@gVOR08: You don’t know many conservatives, or you are a dishonest person. If you spent time talking to conservatives, you would know that Gingrich has been a persona non-grata for a long time. That was why he did so poorly in the most recent presidential primary. Also, his embrace of global warming was a political non-starter. If you actually knew what you were talking about, you would know that though, wouldn’t you?

  6. Poster says:

    @stonetools:Do you know that conservatives are voting for him? Perhaps he is being elected by mainstream Republicans and Libertarians — you know, the non-social-issues set? Perhaps you should meet conservatives and count how many times they advocate kicking the poor. (You won’t hear that phrase or anything coming close, I promise).Conservative economic policies remove regulation and taxes which help the poor earn and save more. Also, a lot of conservatives are Christians, which mean that they practice charity — that is, individual charity, rather than forced government redistribution, which is what progressives call charity.

  7. rudderpedals says:

    @Poster: Unfortunately there’s not even a thread’s width in effective difference between forced government redistribution and a humane, civilized social safety net.

  8. ernieyeball says:

    @rudderpedals:..The answer could be instructive, perhaps the most useful lesson the man could share.

    Share with whom?
    I can’t see many cheating husbands across the fruited plain saying to themselves “Oh yeah. There was that Sanford fellow from Brazil that cheated on his wife and got elected Governor of Indiana and said it was so stressful for his kids…hmmm…maybe I better put my pants back on.”
    I suspect it would go more like this…!quotes/

  9. wr says:

    @Poster: No, you don’t say “kick the poor.” You say take away all government aid, end the minimum wage, and let them starve on the street or die of an easily treatable ailmaent, and that will convince them to stand on their own two feet and become millionaires, because that’s really being good to them.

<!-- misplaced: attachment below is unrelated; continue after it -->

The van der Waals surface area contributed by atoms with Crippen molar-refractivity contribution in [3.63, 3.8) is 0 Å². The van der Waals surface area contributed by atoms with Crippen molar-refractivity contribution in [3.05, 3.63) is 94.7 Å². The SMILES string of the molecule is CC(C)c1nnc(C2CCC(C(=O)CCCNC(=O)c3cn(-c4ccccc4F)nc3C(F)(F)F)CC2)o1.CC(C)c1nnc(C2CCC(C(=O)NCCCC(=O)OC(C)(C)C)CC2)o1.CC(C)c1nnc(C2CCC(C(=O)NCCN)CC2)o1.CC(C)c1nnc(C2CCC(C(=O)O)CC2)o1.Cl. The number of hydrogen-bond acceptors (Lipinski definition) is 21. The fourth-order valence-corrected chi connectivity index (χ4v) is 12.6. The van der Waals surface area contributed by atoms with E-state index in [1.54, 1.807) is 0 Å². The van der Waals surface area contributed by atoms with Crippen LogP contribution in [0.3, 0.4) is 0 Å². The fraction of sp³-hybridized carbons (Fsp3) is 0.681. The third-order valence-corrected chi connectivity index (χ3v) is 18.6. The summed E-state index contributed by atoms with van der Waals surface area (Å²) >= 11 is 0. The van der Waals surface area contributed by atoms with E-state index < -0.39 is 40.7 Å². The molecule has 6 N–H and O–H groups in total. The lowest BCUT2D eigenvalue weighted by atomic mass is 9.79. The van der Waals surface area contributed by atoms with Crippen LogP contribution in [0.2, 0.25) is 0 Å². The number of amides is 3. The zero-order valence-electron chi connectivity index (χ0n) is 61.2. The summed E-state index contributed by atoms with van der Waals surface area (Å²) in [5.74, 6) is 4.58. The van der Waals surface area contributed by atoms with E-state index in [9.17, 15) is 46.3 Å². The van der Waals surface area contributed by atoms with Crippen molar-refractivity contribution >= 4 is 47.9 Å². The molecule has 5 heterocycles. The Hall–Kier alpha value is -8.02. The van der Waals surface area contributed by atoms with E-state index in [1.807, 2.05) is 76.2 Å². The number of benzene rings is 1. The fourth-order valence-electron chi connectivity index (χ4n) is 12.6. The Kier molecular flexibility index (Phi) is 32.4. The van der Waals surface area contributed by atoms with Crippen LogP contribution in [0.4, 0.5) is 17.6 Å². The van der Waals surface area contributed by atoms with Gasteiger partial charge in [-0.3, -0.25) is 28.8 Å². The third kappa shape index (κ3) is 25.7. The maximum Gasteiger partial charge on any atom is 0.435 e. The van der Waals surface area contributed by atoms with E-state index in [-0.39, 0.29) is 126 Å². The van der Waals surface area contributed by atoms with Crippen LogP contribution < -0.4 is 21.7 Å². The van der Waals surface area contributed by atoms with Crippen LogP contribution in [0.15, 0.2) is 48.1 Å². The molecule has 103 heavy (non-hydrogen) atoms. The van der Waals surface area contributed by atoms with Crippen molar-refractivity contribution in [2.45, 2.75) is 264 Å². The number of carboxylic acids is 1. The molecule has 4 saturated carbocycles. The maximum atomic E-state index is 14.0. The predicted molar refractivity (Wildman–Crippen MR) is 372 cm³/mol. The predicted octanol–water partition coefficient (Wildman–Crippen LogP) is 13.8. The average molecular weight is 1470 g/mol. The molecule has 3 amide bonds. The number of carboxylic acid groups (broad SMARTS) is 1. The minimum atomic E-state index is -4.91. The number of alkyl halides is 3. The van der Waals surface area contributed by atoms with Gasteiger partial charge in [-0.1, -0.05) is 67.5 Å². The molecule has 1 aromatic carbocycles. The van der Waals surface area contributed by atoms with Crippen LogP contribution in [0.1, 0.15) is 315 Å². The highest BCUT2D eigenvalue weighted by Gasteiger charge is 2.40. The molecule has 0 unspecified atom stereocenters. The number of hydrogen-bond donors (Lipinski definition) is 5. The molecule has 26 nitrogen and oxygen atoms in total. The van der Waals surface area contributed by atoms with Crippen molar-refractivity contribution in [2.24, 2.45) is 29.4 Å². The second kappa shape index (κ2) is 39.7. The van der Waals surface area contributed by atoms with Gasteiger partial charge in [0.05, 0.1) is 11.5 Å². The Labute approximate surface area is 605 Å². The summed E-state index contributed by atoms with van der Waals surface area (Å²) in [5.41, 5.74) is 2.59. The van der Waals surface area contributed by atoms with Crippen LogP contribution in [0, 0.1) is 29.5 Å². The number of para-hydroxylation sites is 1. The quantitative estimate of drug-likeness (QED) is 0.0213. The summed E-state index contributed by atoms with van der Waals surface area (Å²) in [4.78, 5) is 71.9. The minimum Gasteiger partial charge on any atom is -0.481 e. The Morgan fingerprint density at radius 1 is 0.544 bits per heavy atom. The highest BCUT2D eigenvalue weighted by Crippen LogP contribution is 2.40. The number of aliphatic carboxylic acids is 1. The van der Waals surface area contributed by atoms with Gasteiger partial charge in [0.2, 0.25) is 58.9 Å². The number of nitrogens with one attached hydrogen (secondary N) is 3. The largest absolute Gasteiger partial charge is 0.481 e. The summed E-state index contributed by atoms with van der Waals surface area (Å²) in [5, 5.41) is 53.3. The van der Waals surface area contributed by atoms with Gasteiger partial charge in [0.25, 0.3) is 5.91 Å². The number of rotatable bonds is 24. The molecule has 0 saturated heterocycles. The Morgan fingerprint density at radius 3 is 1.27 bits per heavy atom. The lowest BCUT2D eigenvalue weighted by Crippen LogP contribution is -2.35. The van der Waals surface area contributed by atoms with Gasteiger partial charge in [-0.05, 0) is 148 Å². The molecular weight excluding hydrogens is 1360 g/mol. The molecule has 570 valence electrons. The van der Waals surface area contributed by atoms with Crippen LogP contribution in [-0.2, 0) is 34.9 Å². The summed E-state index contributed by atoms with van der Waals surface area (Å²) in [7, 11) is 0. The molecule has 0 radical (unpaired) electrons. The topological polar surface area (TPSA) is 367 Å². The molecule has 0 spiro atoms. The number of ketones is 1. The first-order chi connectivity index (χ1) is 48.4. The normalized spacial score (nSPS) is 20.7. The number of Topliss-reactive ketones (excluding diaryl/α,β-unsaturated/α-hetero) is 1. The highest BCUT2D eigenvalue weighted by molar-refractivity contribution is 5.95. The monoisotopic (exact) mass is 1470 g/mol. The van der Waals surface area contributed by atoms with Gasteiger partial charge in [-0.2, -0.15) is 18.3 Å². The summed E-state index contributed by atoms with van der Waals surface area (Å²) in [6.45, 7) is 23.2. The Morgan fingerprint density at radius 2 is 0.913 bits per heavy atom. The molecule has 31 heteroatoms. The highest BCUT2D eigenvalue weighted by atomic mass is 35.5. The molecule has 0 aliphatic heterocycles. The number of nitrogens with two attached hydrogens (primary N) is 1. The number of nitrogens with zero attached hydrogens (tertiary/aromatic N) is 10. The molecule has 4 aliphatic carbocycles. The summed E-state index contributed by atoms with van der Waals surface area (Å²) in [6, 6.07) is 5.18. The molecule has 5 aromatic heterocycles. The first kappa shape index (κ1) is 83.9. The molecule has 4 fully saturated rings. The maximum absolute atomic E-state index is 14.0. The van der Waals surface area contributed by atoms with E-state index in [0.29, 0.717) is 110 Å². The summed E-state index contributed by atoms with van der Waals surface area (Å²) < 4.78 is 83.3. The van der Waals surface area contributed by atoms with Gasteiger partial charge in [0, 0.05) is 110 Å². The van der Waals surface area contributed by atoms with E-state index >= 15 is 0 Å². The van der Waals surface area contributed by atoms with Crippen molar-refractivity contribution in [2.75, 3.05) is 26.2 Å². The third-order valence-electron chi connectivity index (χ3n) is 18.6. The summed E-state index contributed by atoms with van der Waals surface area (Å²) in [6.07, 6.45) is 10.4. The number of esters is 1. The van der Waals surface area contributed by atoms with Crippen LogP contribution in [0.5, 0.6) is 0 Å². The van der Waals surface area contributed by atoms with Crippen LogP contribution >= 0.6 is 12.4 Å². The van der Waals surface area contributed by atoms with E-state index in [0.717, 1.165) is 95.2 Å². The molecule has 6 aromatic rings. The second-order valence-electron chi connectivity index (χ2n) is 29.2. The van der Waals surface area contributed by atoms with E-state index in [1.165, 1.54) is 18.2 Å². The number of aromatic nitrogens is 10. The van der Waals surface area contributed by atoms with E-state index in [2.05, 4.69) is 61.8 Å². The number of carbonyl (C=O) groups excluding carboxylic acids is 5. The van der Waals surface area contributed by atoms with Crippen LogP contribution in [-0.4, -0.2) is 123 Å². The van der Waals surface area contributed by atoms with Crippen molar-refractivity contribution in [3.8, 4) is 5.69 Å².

But every sentient being in the world knows what you really mean.

  10. bk says:

    @Poster: Thanks for the laugh.

  11. rudderpedals says:

    @ernieyeball: You’re probably right. These peckers have their own minds & goals, well-sharpened over thousands of years of evolution.

  12. ernieyeball says:

    God is in my head but the devil is in my pants!

    Thank You Jonathan Winters. RIP

  13. Brainster says:

    Soul mates apparently come with an expiration date these days.

  14. Pinky says:

    @wr: This is the thing that Jonathan Haidt wrote about. More conservatives and moderates can understand liberals, but few liberals can understand conservatives. Their preconceptions of what the other side must think are just so far off that they can’t articulate the other side’s views.

  15. Janis Gore says:

    @Pinky: I’ve always found this situation to be beyond Conservative or Liberal — more like tragic. A truly unfortunately placed grand passion.

    I’ve simply lost sympathy for the ex-wife. Go be a nice Stihl heiress, girl. Isn’t that good enough for you?

    Little Miss Jenny don’t strike one as a “comfortable woman” do she?

  16. Pinky says:

    @Janis Gore: I always have sympathy for the ex. Rich or poor, it stinks to go through a divorce. And I agree that this isn’t a conservative or liberal issue – I was replying to wr’s bad parody of conservative thinking.

  17. Andre Kenji says:

    I don´t think that anyone can understand US Movement Conservatives.

  18. MikeSJ says:

    I understand he missed some child support payments.

    He seemed to think the court mandated payment amounts were “suggestions” rather than requirements.

    All in All, a very odd man.

  19. Pinky says:

    @Andre Kenji: Don’t you think the internet gives everyone an opportunity to increase their understanding? Poster got six downvotes, and bk thanked him for the laugh, but it doesn’t have to be that way. It isn’t like it’s difficult to get people to talk politics online. People could learn to understand each other. My bet is that most of the conservatives on this site could write comments that were indistinguishable from liberals’, but the reverse wouldn’t hold true.

  20. Janis Gore says:

    From what I’ve read, Jenny was the brains and the money behind the couple. If she’s so hurt, withdraw from the courts.

    If she still wants power, she needs to get out there and campaign constuctively on her own behalf before she become too utterly despicable to vote for.

    I have a romantic streak. That bitch doesn’t. I’d like to see her up against ISIL. Hell, I’d run.

    The stereotype of the sweet, dewy, submissive Southern woman is a myth. Yeah, a reverse lisp.

  21. Janis Gore says:

    Southern women talk about which is the best 12-gauge to keep behind the front door while they do scrap-booking together.

  22. Pinky says:

    Janis – Any other 1840’s stereotypes you want to disabuse us of?

  23. Janis Gore says:

    Well, since you asked: